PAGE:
Tuesday, 20 November 2012

The Use of the Typewriter

I find an interesting article on the BBC regarding people who still love typewriters.

I love an old typewriter, me. There's something very Agatha Christie about a typewriter. A typewriter brings you into direct contact with the words you are creating. You press the key - the letter appears. It is a physical joy. A connective, co-ordinated experience. It is a righteous thing, the use of a typewriter. You are not remote from the final product, as with a laptop.

Obviously, I keep mine in the attic. It's wonderful to imagine it. But you wouldn't want actually to use it, would you?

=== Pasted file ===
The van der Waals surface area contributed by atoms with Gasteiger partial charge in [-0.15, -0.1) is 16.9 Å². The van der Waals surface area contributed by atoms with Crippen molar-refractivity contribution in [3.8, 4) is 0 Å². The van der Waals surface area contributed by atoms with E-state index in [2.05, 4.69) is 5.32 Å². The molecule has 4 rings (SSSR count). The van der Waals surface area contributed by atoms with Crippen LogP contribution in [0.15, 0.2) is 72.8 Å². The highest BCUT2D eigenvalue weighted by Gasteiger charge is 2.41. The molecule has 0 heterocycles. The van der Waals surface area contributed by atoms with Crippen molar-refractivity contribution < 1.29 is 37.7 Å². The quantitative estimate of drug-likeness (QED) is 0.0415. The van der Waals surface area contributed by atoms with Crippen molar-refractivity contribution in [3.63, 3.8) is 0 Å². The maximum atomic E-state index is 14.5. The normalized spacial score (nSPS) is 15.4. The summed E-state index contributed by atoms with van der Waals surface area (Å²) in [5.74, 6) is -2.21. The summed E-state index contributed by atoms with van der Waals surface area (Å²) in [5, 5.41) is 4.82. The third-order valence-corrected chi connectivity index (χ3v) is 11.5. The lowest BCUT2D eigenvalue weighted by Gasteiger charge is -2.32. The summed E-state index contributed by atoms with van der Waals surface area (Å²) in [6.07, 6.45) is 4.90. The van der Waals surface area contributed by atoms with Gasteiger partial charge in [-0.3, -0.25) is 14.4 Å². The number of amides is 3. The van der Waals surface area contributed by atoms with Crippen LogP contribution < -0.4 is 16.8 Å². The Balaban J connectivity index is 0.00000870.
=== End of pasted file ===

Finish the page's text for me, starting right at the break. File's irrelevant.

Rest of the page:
1. My old man had one which had cursive script - beautiful machine. He used it regularly.

  2. My grandfather was a typewriter mechanic when they were the latest innovation in technology - the IT industry of its day. He worked on the iconic Underwood machine. I remember as a small child being entranced by words such as "tabulator" when he reminisced about his work. Wish I had one in my attic!

  3. My father had a massive 'portable' model that I was allowed to use as a child if I was very careful with it. The portable I first acquired for myself was so light it would skitter across the table as I pounded on it. Then I got a much heavier electic one which I passed on to one of my sisters when I first got access to a primitive computer that stored information on cassette tapes and allowed me to delete my errors easily.

    None in the attic, alas. Actually, no attic either.


Drop a thoughtful pebble in the comments bowl